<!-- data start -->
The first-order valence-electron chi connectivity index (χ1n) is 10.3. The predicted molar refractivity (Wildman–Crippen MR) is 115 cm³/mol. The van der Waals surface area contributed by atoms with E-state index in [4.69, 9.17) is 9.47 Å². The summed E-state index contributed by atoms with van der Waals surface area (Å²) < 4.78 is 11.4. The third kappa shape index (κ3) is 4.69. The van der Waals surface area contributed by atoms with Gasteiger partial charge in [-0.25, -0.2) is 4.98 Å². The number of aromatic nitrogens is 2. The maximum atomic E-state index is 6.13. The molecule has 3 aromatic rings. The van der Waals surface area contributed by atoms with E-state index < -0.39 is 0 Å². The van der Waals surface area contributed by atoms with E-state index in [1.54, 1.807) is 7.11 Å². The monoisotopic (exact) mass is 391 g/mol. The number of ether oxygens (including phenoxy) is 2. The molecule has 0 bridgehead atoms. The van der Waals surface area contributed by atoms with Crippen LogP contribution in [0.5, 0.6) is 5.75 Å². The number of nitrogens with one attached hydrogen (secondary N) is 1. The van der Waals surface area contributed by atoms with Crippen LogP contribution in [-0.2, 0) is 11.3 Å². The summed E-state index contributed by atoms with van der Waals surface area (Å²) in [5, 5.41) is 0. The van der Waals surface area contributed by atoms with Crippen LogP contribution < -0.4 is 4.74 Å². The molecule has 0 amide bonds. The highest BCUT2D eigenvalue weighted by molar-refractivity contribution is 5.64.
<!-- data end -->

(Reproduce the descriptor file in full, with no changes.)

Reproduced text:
The first-order valence-electron chi connectivity index (χ1n) is 10.3. The predicted molar refractivity (Wildman–Crippen MR) is 115 cm³/mol. The van der Waals surface area contributed by atoms with E-state index in [4.69, 9.17) is 9.47 Å². The summed E-state index contributed by atoms with van der Waals surface area (Å²) < 4.78 is 11.4. The third kappa shape index (κ3) is 4.69. The van der Waals surface area contributed by atoms with Gasteiger partial charge in [-0.25, -0.2) is 4.98 Å². The number of aromatic nitrogens is 2. The maximum atomic E-state index is 6.13. The molecule has 3 aromatic rings. The van der Waals surface area contributed by atoms with E-state index < -0.39 is 0 Å². The van der Waals surface area contributed by atoms with E-state index in [1.54, 1.807) is 7.11 Å². The monoisotopic (exact) mass is 391 g/mol. The number of ether oxygens (including phenoxy) is 2. The molecule has 0 bridgehead atoms. The van der Waals surface area contributed by atoms with Crippen LogP contribution in [0.5, 0.6) is 5.75 Å². The number of nitrogens with one attached hydrogen (secondary N) is 1. The van der Waals surface area contributed by atoms with Crippen LogP contribution in [-0.2, 0) is 11.3 Å². The summed E-state index contributed by atoms with van der Waals surface area (Å²) in [5, 5.41) is 0. The van der Waals surface area contributed by atoms with Crippen LogP contribution < -0.4 is 4.74 Å². The molecule has 0 amide bonds. The highest BCUT2D eigenvalue weighted by molar-refractivity contribution is 5.64.